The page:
His story doesn't have a Hollywood ending, but you'll be surprised what you learn from this young man.
His name is Ni. People who are like him, living at the margins in extreme poverty, rarely fit into a clickable narrative. They're slogging along in process, unresolved, longing for a good surprise and hoping to avoid disaster. Actually, most of us can relate.
But here's the difference. Somebody chose Ni.
Four years ago, a 19 year old named Sothana signed up to be an Alongsider. He was living in Takeo, a rural province south of Phnom Penh.
Looking around his community he saw Ni, a 12 year old boy in one of the poorest families in the village.
Ni had dropped out of school, and his prospects were dim. So Sothana chose him, to be his "little brother".
One year later, Ni's father died. He drank himself to death, dying slowly of ulcers that ravaged his gut. The family spent what money they had on treatment. Perhaps he was drinking cheap rice wine made in the villages, laced with methanol. At any rate, it was a hard way to go, and the family was left without their main provider.
"He was a good father," says Sothana. Not perfect, obviously, but Ni felt loved.
In fact, Sothana adds, he wasn't Ni's biological father. These stories seldom unfold all at once; they are like peeling the rings of an onion. When Ni was young, his birth mother left him with her sister and her husband, and they raised Ni as one of their own.
Ni was the oldest child, so after his adoptive father died he went to work to earn money for the family. They don't own land of their own (which is why they have been among the poorest of the poor in that farming community).
For the past three years, Ni has been hiring himself out to work for other farmers, taking any and every job he can get.
Did having an Alongsider change anything?
Somehow, with encouragement from Sothana, Ni began attending school in his spare time. He's studying at the ninth grade level, but he can't afford any of the after-school classes that most students take. Those classes are important because the quality of teaching during school hours is low, and the students all have to pass exams eventually to graduate.
He's conscious of the fact that he doesn't have specialized skills that might help him find better work in the future. Even if an organization covered the cost of training, he would still have to consider how his family would get by without him. The trickle of money he makes is their lifeline right now, until his siblings get older.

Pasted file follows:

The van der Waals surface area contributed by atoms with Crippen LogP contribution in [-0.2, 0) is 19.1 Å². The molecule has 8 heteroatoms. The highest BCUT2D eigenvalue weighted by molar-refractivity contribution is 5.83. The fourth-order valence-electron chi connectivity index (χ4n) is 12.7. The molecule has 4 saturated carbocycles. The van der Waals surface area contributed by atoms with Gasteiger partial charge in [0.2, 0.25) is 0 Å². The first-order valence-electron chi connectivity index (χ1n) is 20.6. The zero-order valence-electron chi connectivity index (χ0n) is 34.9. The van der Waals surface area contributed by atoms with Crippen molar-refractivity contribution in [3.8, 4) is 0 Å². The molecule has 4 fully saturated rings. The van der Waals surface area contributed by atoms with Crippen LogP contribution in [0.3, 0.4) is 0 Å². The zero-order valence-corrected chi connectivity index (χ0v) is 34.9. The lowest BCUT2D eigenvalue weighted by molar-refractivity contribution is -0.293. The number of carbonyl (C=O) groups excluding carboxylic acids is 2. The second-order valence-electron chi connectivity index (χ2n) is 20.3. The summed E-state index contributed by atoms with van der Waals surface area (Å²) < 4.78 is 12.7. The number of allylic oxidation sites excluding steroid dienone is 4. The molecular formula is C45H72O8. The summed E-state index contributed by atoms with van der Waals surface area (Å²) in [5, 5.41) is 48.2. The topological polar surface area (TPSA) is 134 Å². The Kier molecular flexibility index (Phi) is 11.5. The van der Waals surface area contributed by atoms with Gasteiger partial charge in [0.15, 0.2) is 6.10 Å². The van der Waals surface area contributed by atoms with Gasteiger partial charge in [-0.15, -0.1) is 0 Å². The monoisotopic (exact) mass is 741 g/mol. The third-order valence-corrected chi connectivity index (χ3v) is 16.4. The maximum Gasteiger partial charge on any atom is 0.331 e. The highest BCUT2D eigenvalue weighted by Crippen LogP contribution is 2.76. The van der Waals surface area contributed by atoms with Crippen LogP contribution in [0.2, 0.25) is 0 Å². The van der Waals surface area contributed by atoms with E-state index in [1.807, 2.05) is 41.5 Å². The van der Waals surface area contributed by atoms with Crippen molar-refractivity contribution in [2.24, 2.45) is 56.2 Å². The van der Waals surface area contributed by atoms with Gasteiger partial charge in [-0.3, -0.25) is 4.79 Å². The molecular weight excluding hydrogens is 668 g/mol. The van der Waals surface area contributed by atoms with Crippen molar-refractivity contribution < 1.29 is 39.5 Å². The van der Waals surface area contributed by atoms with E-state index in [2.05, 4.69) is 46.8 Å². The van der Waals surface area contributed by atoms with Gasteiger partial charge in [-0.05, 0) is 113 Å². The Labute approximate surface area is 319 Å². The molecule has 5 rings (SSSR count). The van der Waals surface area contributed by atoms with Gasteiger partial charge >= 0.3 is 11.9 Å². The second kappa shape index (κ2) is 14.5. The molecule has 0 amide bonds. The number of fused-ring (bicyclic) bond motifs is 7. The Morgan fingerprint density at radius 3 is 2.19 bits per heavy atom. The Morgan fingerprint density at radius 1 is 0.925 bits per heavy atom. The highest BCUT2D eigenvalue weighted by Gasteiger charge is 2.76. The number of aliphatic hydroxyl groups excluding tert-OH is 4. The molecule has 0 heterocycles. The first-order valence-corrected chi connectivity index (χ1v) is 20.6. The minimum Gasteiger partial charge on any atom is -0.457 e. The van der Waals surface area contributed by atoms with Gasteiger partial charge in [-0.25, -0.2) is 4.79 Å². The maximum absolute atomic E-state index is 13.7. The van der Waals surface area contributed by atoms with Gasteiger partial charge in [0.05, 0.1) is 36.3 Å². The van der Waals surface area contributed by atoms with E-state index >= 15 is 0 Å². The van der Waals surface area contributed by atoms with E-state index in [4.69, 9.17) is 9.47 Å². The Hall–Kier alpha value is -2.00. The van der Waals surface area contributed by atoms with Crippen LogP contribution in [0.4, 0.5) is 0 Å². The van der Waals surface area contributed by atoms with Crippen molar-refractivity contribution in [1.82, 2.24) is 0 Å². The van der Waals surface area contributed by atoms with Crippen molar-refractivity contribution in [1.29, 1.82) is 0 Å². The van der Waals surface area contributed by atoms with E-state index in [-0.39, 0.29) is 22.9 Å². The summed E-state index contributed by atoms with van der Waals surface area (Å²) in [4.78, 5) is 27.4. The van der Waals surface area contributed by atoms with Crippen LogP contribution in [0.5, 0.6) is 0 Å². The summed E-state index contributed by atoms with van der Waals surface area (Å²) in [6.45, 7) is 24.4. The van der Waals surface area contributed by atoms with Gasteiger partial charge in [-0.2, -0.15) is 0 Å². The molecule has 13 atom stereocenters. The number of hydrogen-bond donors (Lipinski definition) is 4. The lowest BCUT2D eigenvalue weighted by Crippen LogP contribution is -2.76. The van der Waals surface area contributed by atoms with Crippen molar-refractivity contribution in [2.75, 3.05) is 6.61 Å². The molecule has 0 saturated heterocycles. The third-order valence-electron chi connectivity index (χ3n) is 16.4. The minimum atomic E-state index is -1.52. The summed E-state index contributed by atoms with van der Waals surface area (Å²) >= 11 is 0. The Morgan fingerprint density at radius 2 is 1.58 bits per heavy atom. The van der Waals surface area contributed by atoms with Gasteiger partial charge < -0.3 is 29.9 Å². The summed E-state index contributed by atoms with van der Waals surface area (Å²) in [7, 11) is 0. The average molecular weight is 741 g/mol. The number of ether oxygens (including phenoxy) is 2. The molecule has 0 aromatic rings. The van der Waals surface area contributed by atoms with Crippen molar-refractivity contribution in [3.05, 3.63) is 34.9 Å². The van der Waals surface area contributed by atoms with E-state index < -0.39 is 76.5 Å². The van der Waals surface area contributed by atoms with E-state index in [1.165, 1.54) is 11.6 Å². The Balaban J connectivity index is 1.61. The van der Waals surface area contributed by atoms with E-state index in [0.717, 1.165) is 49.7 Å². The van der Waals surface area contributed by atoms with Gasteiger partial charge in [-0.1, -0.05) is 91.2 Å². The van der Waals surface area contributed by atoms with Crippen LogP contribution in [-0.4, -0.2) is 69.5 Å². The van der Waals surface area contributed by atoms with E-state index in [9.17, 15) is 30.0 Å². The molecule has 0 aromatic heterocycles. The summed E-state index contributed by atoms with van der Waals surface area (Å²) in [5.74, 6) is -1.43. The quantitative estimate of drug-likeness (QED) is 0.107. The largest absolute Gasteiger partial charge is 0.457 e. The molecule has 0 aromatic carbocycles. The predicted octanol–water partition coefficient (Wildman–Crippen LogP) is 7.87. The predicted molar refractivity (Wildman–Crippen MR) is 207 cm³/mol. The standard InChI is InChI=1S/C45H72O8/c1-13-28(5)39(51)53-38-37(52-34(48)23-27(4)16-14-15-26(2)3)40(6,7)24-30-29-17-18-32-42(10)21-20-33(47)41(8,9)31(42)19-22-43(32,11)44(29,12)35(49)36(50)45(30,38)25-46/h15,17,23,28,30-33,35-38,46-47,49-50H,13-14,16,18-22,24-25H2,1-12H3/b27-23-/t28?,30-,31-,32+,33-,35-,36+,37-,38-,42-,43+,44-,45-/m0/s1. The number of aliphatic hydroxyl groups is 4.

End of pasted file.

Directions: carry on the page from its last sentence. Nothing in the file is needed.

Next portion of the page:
Yet Ni says having an Alongsider and being part of Sothana's church has made a difference. It's kakadao (warm and loving), he says. It's a word rich in emotion, a word little brothers and sisters often use to describe their relationships with their Alongsiders.
"Before I didn't spend time with others," he says, "because in my heart I felt that I was poor. I was afraid and lonely."
One time when the roof of Ni's house collapsed during a torrential rain and ensuing flood, the church members came and helped repair it. All they could offer was a blue tarp roof, but it kept the family dry and helped them get through the crisis.
Last year Ni attended the Alongsiders annual camp for the first time. Previously he hadn't gone to camp because he worried about what would happen to his family if he was away for three days. "But when I went to camp," he says, "I saw lots of other kids like me. I got to know them, and I felt happy, so I wanted to come back again." This year was his second time to go.
Through it all he finds himself making more connections with others: with his Alongsider, with church members, with neighbors, and with other little brothers. It's a significant change for him, considering that he was so isolated before. Now he is sixteen, so he has started thinking about choosing his own little brother next year. But he worries about that, because he's still poor and lacking in viable skills. He feels like others still look down on him, and he questions whether he has anything valuable to offer a little brother.
At the top of this post, I started by saying you'd be surprised at what Ni could teach you. Have you learned anything surprising yet from Ni's story? Here are two lessons we at Alongsiders take from it.
- We know that real and lasting change is a process that plays out in the context of relationships. Those inspiring stories on Facebook often gloss over key details like: careers set aside, years of perseverance, untold hours in prayer, conflicts, emotional stress, and much more. If you want the fruit, you may have to plant the tree and care for it as it grows. (See this previous post about why we don't emphasize the speed of change: 3 Practical ways 'slow and steady' changes the world.)
- Ni has a list of reasons to doubt his capacity, but we believe strongly that he's qualified to serve as an Alongsider. You may doubt yourself; you may even doubt God. Admitting you don't have all the resources and answers is a great way to begin serving someone who is at the end of his or her rope: in a hospital, in a prison or juvenile hall, at a homeless shelter, or in a program for refugees.
You'd be surprised what you could learn from Ni if you walked alongside him and shared his journey.
But there's a catch...
You'd be surprised, inspired, shocked, amazed, confused, bothered, overwhelmed, and transformed, all these things! - IF - and possibly only if - you stuck with it.
Sothana, Ni's Alongsider, says that through sharing his own journey over the long haul with Ni, he knows "true love" in a way he never knew it just by attending church or even in his own family.
If you want all of that - ALL of it, the good and the bad - look around. God has a "Ni" already chosen for you, even as you breathe a prayer asking who it is.
You'll be surprised.